Bohemian Society of Sciences

From Wikipedia, the free encyclopedia
Jump to: navigation, search

Bohemian Society of Sciences is the first official scientific organization within Bohemia.

History[edit]

The Bohemian Society of Sciences was created from the Private Society for Mathematics, Patriotic History and Natural History, the first scientific society within the frontiers of the later Czechoslovakia. This organization was founded in 1772 and published six volumes of its proceedings before becoming the Bohemian Society of Sciences, and then later becoming the Royal Bohemian Scientific Society in 1784.[1] Its members included Masons and Illuminatis, and the Royal Bohemian Scientific Society it later established some ties with the Private Scientific and Patriotic Society of Moravia.[2]

In the early 18th century, the institution began to become[clarification needed], partially due to its usage of both Czech and German languages, which caused it to lose some of the more radical Czech scientists while the creation of the Vienna Academy caused the loss of some of the German-speaking scientists.[3] By 1847, members of the Royal Bohemian Society of Sciences moved to the Vienna Academy, however, some of the members moved to other academies. Members moving to academies other than the Vienna Academy included: Palacký, Šafařík, Zippe, Presl and Purkyně.[4]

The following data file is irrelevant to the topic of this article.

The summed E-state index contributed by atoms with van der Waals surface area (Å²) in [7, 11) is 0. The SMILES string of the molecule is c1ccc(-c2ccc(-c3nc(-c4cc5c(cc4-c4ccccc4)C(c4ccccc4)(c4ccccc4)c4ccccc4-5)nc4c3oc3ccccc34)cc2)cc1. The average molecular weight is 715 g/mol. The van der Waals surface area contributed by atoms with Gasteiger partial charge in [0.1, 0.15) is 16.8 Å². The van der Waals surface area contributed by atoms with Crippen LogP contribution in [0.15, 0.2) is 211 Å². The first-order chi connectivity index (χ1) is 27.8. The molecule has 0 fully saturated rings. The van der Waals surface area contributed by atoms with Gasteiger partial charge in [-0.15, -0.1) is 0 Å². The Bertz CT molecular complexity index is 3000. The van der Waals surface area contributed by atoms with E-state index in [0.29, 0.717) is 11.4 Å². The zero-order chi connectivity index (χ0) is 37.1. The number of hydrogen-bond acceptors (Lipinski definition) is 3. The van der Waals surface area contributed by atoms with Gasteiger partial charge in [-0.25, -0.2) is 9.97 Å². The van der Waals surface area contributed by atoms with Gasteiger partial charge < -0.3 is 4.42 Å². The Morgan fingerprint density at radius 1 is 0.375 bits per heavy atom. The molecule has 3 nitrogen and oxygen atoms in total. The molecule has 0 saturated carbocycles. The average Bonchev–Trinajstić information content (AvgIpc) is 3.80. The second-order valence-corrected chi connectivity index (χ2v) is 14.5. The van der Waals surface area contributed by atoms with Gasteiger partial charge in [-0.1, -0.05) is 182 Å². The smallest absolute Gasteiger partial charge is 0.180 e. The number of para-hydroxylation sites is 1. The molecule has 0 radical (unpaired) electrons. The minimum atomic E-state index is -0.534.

After 1847 the sciences have continued to play a role in the Czech state, continuing through the creation of the Czech Academy of Sciences and Arts, which was created in 1890 through a decree issued by Emperor Franz Joseph, which existed among many other institutions.[4] During the Second World War, most scientific research was halted due to the Nazi occupation, but was restarted in 1952 with the creation of the Czechoslovak Academy of Sciences, which continues to operate today.[5]

Footnotes[edit]

  1. ^ Agnew, Hugh LeCaine. The Czechs and the Lands of the Bohemian Crown, (Stanford: Hoover Institution Press, 2004). 99.
  2. ^ Teich, Mikulas. Bohemia in History, (Cambridge, UK: Cambridge University Press, 1998). 173
  3. ^ Teich, Mikulas. Bohemia in History, (Cambridge, UK: Cambridge University Press, 1998). 231, 240.
  4. ^ a b "History of Czech Sciences and Other Institutues" The Official Website of the Czech Republic. 1 November 2006.
  5. ^ "Basic Facts and Mission of ASCR." The Academy of Sciences of the Czech Republic. 1 November 2006